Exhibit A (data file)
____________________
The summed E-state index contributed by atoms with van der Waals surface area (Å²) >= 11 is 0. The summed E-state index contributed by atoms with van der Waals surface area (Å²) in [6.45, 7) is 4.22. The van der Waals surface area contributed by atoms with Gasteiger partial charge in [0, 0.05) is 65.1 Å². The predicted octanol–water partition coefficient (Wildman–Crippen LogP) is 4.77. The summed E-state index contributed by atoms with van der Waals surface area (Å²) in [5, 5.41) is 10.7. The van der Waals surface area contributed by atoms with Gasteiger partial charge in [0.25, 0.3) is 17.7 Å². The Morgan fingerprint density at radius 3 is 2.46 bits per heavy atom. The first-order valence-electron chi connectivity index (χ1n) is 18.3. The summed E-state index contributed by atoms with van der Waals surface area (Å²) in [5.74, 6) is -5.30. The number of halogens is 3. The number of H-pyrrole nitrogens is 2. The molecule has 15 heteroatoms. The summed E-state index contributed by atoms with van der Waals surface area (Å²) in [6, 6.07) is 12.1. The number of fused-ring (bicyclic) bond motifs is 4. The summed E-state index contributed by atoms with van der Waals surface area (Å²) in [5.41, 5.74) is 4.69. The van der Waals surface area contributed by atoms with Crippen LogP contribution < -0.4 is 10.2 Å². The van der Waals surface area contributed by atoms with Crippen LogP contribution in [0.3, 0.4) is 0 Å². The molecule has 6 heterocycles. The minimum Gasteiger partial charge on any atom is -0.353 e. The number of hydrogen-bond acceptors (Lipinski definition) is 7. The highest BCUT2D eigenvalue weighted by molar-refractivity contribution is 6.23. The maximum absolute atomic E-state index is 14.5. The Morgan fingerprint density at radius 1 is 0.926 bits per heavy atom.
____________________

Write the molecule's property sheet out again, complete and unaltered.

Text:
The summed E-state index contributed by atoms with van der Waals surface area (Å²) >= 11 is 0. The summed E-state index contributed by atoms with van der Waals surface area (Å²) in [6.45, 7) is 4.22. The van der Waals surface area contributed by atoms with Gasteiger partial charge in [0, 0.05) is 65.1 Å². The predicted octanol–water partition coefficient (Wildman–Crippen LogP) is 4.77. The summed E-state index contributed by atoms with van der Waals surface area (Å²) in [5, 5.41) is 10.7. The van der Waals surface area contributed by atoms with Gasteiger partial charge in [0.25, 0.3) is 17.7 Å². The Morgan fingerprint density at radius 3 is 2.46 bits per heavy atom. The first-order valence-electron chi connectivity index (χ1n) is 18.3. The summed E-state index contributed by atoms with van der Waals surface area (Å²) in [5.74, 6) is -5.30. The number of halogens is 3. The number of H-pyrrole nitrogens is 2. The molecule has 15 heteroatoms. The summed E-state index contributed by atoms with van der Waals surface area (Å²) in [6, 6.07) is 12.1. The number of fused-ring (bicyclic) bond motifs is 4. The summed E-state index contributed by atoms with van der Waals surface area (Å²) in [5.41, 5.74) is 4.69. The van der Waals surface area contributed by atoms with Crippen LogP contribution < -0.4 is 10.2 Å². The van der Waals surface area contributed by atoms with Crippen LogP contribution in [0.3, 0.4) is 0 Å². The molecule has 6 heterocycles. The minimum Gasteiger partial charge on any atom is -0.353 e. The number of hydrogen-bond acceptors (Lipinski definition) is 7. The highest BCUT2D eigenvalue weighted by molar-refractivity contribution is 6.23. The maximum absolute atomic E-state index is 14.5. The Morgan fingerprint density at radius 1 is 0.926 bits per heavy atom.